The project manager and architect for the MBTA Salem Intermodal Station and Garage got rave reviews Thursday night from a crowd of about 60 who came to the Carlton School to learn the latest plans for the long-awaited project.
Salem residents, particularly the 2,000 passengers a day who use the Salem station, will have to wait until April 9 to see what the garage and center may look like. Also at that hearing, the MBTA is expecting to know what the cost of protecting some historical structures on the site will be. Those costs may lower the budget for the center even more.
The current timetable is to begin construction of the center in about a year and open it in September of 2014.
With only a handful of dissenters, the crowd, many of whom have attended six or seven similar hearings on the project over the last eight years, praised the clarity of the presentation by project manager George Doherty and Jonathan McCredie, an architect.
“This is the first time we have had an adult conversation about this project,” one speaker said.
Most who heard the presentation were excited that MBTA had decided to build an enclosed lobby at the bus and train station. Others were unhappy that there may not be canopies covering the bus and train passengers. Many were disappointed that there seemed to be no money in the project to build more garage space for cars.
The plans, which are subject to change in coming weeks, would build a $30 million transportation center at Bridge and Washington streets that would have 553 parking spaces on four floors of the garage. The buses would operate in a circular driveway. There would be a separate driveway for dropping passengers off under the garage. And there would be a sloping pedestrian and bike bridge from Bridge Street at Washington Street to the lobby of the station.
After traffic consultants reviewed the intersection at Washington and Bridge, it was concluded that adding an entrance or exit there would “do more harm than good,” McCredie said. The intersection is already considered marginal because of heavy traffic flows.
The plans call for an upgraded traffic and pedestrian control light system at the current entrance to the MBTA station.
Mayor, State Officials Still Working on More Parking
Mayor Kimberley Driscoll called the proposed project “doable.” But she said the city and state have “not foreclosed the options of adding more (parking) spaces. Everyone agrees it is a better project with another deck,” she said.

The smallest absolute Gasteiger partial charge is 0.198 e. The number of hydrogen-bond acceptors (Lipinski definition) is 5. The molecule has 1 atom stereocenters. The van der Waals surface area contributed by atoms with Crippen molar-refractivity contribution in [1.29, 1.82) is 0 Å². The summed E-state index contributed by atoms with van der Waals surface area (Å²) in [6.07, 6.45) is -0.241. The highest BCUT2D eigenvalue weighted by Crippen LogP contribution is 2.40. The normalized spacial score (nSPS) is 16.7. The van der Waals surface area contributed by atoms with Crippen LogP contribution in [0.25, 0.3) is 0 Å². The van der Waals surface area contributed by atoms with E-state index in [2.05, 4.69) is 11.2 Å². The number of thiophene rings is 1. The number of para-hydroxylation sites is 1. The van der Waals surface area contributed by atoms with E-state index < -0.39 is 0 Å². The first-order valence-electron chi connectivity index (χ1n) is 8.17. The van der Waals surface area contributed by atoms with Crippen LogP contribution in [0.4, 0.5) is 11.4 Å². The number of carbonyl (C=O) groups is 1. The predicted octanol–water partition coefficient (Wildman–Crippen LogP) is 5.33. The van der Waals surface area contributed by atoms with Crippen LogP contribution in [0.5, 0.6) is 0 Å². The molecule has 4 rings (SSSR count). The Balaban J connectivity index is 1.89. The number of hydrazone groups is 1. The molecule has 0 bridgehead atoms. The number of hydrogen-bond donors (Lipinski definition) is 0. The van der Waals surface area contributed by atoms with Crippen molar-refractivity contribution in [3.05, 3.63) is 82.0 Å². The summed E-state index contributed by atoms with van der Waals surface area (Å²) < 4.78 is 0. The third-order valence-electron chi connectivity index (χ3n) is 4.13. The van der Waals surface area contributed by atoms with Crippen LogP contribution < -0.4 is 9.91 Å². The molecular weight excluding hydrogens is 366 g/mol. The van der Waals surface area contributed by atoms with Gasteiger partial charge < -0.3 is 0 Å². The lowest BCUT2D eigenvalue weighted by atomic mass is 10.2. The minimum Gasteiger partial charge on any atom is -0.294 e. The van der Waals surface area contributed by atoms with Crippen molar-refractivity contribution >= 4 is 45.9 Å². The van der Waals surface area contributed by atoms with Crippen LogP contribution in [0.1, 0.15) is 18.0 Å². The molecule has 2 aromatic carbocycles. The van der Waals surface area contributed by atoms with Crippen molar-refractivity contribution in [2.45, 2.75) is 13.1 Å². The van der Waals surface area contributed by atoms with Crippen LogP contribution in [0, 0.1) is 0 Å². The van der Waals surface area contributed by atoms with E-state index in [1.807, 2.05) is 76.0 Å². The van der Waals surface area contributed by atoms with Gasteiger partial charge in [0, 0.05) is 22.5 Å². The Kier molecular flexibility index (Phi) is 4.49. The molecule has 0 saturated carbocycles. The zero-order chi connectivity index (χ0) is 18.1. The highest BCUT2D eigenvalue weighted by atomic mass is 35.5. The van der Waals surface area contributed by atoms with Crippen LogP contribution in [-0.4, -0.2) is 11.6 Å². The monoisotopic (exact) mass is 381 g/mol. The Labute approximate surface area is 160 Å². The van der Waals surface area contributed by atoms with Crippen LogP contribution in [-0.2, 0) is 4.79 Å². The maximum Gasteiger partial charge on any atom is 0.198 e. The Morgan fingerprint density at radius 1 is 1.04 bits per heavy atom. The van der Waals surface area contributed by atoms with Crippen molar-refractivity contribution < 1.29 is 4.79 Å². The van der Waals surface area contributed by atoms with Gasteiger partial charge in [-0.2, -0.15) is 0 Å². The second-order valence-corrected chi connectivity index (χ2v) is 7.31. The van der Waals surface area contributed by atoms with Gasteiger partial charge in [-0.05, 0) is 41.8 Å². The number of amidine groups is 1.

A fifth floor would add another 130 parking spaces. The original plans called for 1,000 parking spaces, which have dwindled as funds for the project have dried up.
Funding for the project would come primarily from the state, although there are some federal and city funds. The MBTA's current budget woes would not affect this project, Doherty said.
The two wild cards in the project funding are the costs of building the garage foundation and excavating historic structures from the old railroad station.
The entire project is located on marine soil that is not stable enough to support a four-story garage, McCredie said. The plans are to drill pilings or stilts 60 feet below the surface to hit bedrock. The cost of drilling the posts that deep required that the parking garage be taller and skinnier, he said.
To add a fifth floor to the garage would require more pilings and a thicker foundation cap, Doherty said. Those additions would add a significant amount to the cost of the garage, he said.
The new garage would be built where the old train station was located. Ground-penetrating equipment have located the old roundhouse and turntable buried a few feet below the surface.
The plan is to excavate the site in April and May to determine what is there and how it should be treated. Ultimately the Massachusetts Historical Commission will decide how the old structures are handled, McCredie said.
Don't 'Snail Darter' This Thing
One speaker, David Pelletier, urged the MBTA not to "snail darter this thing.” He referred to the controversy in the 1970s when a dam on the Little Tennessee River was delayed by the discovery in the area of the snail darter, an endangered species.
The MBTA was praised for its sensitivities to making the new garage compatible with the architecture surrounding it. Although the garage will be largely made of concrete, McCredie described it as being built with mixed components.
Because the site is 18 feet below Bridge Street, the four-story garage will look from the streets like a two-story garage. McCredie presented computer simulations that showed the building will not be imposing at the street level.
When several speakers complained about not having canopies to protect waiting passengers for the trains and buses, Doherty said, “If we can have canopies, we will.”
He also told the crowd that the enclosed lobby may not be heated. He said he would have more information on hearing the lobby at the April hearing.
MBTA officials urged any one wanting to comment on the project to send it by email within the next two weeks to Doherty at email@example.com.